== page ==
Around 84,545 fraud cases — involving about Rs 1.85 lakh crore — were reported by scheduled commercial banks and select FIs during 2019-20 as per RBI in an RTI response. This takes the total loss to Rs 3.6 lakh crore due to frauds in the last six years (FY 2014-15 to 2019-20). Since July 19, 1969, when 14 banks were nationalised, they have been contributing immensely to build credit lines for the marginalised sectors like agriculture. The National Credit Council, in its meeting held in July 1968, emphasised that commercial banks should finance priority sectors like agriculture and small-scale industries.

Over the years, the priority sector lending norms have seen major changes and have, in fact, evolved with a greater focus on those segments that have traditionally been neglected from accessing credit. Thus, it has become a handy tool to address the problem of financial exclusion.

In the latest report of its Internal Working Group to review agricultural credit, the RBI said that the impact of the institutional framework put in place has largely leveraged formal credit to the agriculture sector. From Rs 37.71 billion in 1981 (approximately 16 per cent of the agricultural GDP in 1980-81), the SCBs’ outstanding advances to agriculture and allied activities have grown significantly to Rs 13,694.56 billion in 2017-18, which formed approximately 16 per cent of total bank credit ie, Rs 86,254.25 billion and approximately 51 per cent of agriculture and allied GVA at current prices.

Merely privatising the PSBs will get us nowhere. Along with this move, the need is for sector-specific reforms. In his book, What the Economy Needs Now, Rajan has suggested that privatisation be just one element of the overall reform process. It should not become the foremost plank in banking sector reform and is fraught with adverse consequences.

To put it simply, Rajan is of the view that “simple” solutions like privatising PSBs may be no panacea. Consolidation and privatisation of PSBs can have little to do with setting Indian banking right as these actions may be necessary but will not be sufficient by a long chalk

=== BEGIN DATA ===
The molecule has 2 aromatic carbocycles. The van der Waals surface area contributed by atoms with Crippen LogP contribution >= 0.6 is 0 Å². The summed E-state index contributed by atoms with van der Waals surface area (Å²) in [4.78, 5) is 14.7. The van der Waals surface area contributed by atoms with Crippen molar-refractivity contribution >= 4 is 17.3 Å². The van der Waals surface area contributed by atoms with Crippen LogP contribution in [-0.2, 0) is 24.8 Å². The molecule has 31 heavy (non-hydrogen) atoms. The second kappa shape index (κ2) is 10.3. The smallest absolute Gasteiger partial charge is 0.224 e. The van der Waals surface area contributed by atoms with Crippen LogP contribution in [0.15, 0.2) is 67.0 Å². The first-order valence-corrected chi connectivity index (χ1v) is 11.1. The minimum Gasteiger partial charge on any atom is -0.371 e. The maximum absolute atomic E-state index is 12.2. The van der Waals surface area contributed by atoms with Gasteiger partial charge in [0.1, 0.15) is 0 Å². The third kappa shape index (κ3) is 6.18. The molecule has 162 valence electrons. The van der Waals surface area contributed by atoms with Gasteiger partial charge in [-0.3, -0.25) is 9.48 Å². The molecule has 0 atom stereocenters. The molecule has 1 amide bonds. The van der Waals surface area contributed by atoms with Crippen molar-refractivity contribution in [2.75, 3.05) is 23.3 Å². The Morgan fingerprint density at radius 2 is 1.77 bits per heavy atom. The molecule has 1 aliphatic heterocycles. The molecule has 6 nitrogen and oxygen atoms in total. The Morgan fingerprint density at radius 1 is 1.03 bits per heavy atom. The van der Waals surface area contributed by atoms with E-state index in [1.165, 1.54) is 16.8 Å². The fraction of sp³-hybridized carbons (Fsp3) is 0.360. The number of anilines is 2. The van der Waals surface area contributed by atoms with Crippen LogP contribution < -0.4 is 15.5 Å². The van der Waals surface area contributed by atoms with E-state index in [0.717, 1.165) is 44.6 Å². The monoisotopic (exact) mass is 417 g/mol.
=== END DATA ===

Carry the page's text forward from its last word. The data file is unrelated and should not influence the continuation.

The Government should clarify its approach to steer the PSBs out of the crisis. It should come up with a white paper that must be prepared in consultation with top economists, former Finance Ministers and RBI Governors among others. The white paper should include divestment plans for PSBs. A  thorough investigation into the divestment process, too, is a must. Further, steps must be taken to ensure utmost transparency in the valuation of brand, network and the value for the number of accounts created over the last 51 years through significant brand-building.

The Government also needs to clarify the future of bank employees. The challenge is also for it to continue providing cheap agricultural credit to the farmers once the entire banking sector becomes driven by the private sector. No doubt, the state of the PSBs has been of great concern to a common citizen of our country. The country needs them to perform better. Delayed recognition of the inevitable has haunted India’s financial sector. Reforms must come quick.

(The writer is professor of finance and national spokesperson of the Congress. Views expressed are personal)

Source: The Pioneer